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Antivirus is computer software designed to prevent, detect and remove viruses and malware from computers and networks. It’s often included as part of a complete cybersecurity package, but can be purchased and installed individually as standalone protection. Antivirus programs typically mitigate a range of cyber threats including ransomware, spyware, adware, botnets, worms, keyloggers, rootkits and phishing attacks.

Traditional antivirus programs work by identifying known types of malware based on an extensive list that’s updated regularly (a good reason to set your software to update automatically). Newer programs supplement this with behavior-based detection, which monitors a file for suspicious activities like unauthorized changes, abnormal requests and remote connections.

While this technology helps identify many common cyber threats, it’s still not foolproof. In fact, even experts in cybersecurity don’t believe antivirus software catches every single virus or threat. That’s because hackers can modify the code of their malware to avoid detection. For example, they can add routines that have no functional purpose and thereby change the hash of the original file so it’s not recognized by antivirus programs.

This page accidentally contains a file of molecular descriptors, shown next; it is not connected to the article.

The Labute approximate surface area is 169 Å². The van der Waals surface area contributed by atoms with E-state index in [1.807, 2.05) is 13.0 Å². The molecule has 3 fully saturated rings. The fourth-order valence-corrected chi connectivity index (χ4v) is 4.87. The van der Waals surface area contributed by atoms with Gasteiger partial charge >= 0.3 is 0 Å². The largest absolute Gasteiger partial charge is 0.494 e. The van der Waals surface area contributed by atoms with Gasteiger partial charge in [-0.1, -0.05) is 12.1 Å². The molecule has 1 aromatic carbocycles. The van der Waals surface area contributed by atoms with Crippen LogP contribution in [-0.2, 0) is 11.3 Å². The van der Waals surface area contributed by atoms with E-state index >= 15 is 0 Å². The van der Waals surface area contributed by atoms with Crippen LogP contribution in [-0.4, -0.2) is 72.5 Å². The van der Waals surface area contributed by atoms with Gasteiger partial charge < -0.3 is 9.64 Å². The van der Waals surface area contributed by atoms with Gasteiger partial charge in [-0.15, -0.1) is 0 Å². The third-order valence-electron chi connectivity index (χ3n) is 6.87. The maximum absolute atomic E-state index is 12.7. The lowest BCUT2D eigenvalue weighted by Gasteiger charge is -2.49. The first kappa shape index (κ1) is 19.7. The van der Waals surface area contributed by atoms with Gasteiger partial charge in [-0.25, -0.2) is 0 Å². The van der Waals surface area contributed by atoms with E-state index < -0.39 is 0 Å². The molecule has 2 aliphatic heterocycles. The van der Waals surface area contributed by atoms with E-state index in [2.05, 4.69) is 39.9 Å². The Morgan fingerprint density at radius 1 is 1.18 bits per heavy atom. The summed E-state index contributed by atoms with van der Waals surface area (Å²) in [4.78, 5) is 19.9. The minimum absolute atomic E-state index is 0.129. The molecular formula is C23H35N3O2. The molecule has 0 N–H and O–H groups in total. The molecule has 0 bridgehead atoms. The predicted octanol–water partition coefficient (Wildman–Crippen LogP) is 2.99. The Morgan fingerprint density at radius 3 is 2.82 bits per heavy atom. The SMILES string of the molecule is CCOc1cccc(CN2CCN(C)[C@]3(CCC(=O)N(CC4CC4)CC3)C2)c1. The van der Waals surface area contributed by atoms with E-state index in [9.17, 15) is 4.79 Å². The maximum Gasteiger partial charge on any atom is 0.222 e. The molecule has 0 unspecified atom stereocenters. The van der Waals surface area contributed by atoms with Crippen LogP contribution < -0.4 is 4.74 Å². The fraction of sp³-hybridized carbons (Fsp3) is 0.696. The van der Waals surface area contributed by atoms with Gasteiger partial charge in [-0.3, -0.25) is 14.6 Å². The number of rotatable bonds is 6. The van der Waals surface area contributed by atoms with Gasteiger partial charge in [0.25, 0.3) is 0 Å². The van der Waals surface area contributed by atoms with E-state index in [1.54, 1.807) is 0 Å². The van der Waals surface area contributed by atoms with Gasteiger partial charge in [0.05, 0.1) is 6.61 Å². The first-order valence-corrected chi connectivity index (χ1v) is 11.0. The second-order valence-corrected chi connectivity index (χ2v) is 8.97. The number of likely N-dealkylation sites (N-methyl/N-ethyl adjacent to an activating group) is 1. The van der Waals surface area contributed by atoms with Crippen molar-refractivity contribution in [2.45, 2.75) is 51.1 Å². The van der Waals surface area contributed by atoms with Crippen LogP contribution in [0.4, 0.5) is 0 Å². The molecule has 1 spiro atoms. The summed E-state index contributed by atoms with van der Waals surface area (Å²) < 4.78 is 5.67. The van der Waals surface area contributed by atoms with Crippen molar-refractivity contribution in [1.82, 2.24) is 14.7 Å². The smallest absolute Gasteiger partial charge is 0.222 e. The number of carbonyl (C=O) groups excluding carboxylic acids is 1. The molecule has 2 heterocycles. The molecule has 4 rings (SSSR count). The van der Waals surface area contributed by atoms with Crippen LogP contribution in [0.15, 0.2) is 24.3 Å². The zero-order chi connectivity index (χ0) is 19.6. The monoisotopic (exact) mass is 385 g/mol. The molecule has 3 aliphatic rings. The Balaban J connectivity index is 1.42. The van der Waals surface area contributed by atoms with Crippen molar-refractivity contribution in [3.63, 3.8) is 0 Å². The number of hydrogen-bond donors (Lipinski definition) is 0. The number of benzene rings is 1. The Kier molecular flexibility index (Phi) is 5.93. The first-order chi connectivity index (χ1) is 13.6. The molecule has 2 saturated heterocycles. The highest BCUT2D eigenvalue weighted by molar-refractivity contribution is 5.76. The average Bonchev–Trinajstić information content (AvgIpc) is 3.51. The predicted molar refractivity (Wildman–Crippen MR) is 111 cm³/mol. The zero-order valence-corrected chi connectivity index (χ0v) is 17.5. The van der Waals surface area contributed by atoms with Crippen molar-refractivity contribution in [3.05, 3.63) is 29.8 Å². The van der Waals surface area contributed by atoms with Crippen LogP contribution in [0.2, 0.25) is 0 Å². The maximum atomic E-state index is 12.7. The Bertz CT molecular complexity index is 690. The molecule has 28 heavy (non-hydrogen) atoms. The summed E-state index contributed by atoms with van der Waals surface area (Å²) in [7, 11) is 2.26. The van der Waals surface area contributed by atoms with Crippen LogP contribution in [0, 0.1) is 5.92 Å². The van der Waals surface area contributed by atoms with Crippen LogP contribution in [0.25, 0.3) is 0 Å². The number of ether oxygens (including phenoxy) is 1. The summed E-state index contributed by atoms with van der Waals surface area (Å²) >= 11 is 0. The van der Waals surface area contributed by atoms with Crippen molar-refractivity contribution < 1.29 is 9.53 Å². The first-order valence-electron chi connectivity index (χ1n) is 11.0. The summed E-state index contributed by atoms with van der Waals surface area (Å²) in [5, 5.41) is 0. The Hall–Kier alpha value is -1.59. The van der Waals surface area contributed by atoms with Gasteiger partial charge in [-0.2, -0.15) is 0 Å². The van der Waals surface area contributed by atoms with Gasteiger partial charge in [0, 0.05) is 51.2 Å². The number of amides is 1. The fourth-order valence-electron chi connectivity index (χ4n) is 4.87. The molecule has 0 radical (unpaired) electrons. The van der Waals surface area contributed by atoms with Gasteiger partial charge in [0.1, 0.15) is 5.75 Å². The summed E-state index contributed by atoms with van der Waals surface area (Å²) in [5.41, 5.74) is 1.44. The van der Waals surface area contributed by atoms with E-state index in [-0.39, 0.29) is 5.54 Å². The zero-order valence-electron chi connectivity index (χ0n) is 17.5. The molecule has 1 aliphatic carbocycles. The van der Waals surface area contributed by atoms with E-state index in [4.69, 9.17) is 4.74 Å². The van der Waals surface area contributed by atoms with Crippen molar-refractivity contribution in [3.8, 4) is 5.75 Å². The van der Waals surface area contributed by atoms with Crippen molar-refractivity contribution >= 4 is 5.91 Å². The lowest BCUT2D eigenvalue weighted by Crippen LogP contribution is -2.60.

For this reason, premium antivirus tools offer a variety of other features in addition to malware protection. These may include dark web scanning to discover whether your private data has been leaked on the internet, a password manager and identity theft coverage. Some antivirus programs also block pop-ups and spam to keep you safe from malicious advertisements that could lead to a download of a virus.